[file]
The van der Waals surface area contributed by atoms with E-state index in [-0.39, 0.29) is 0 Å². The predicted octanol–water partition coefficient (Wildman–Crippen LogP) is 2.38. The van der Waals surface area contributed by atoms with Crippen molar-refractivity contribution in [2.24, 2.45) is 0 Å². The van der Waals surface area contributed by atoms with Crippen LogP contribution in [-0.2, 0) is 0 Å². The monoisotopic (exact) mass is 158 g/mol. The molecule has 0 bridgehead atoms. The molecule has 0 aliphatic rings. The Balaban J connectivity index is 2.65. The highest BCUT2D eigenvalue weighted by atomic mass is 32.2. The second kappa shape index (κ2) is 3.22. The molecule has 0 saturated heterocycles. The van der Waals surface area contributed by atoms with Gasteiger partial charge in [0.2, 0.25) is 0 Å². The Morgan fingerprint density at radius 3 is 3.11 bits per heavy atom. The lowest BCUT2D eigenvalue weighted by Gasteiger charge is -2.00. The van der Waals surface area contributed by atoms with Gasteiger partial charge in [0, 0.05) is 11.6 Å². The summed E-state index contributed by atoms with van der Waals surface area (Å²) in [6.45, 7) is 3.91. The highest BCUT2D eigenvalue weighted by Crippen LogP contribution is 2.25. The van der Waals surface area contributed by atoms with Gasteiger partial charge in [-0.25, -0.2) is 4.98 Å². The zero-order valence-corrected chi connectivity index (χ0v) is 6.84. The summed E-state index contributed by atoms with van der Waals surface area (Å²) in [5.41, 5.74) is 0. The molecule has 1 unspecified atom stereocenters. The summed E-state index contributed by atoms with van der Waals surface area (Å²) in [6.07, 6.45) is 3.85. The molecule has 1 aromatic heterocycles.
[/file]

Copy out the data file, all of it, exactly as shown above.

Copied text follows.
The van der Waals surface area contributed by atoms with E-state index in [-0.39, 0.29) is 0 Å². The predicted octanol–water partition coefficient (Wildman–Crippen LogP) is 2.38. The van der Waals surface area contributed by atoms with Crippen molar-refractivity contribution in [2.24, 2.45) is 0 Å². The van der Waals surface area contributed by atoms with Crippen LogP contribution in [-0.2, 0) is 0 Å². The monoisotopic (exact) mass is 158 g/mol. The molecule has 0 bridgehead atoms. The molecule has 0 aliphatic rings. The Balaban J connectivity index is 2.65. The highest BCUT2D eigenvalue weighted by atomic mass is 32.2. The second kappa shape index (κ2) is 3.22. The molecule has 0 saturated heterocycles. The van der Waals surface area contributed by atoms with Gasteiger partial charge in [0.2, 0.25) is 0 Å². The Morgan fingerprint density at radius 3 is 3.11 bits per heavy atom. The lowest BCUT2D eigenvalue weighted by Gasteiger charge is -2.00. The van der Waals surface area contributed by atoms with Gasteiger partial charge in [0, 0.05) is 11.6 Å². The summed E-state index contributed by atoms with van der Waals surface area (Å²) in [6.45, 7) is 3.91. The highest BCUT2D eigenvalue weighted by Crippen LogP contribution is 2.25. The van der Waals surface area contributed by atoms with Gasteiger partial charge in [-0.25, -0.2) is 4.98 Å². The zero-order valence-corrected chi connectivity index (χ0v) is 6.84. The summed E-state index contributed by atoms with van der Waals surface area (Å²) in [5.41, 5.74) is 0. The molecule has 1 unspecified atom stereocenters. The summed E-state index contributed by atoms with van der Waals surface area (Å²) in [6.07, 6.45) is 3.85. The molecule has 1 aromatic heterocycles.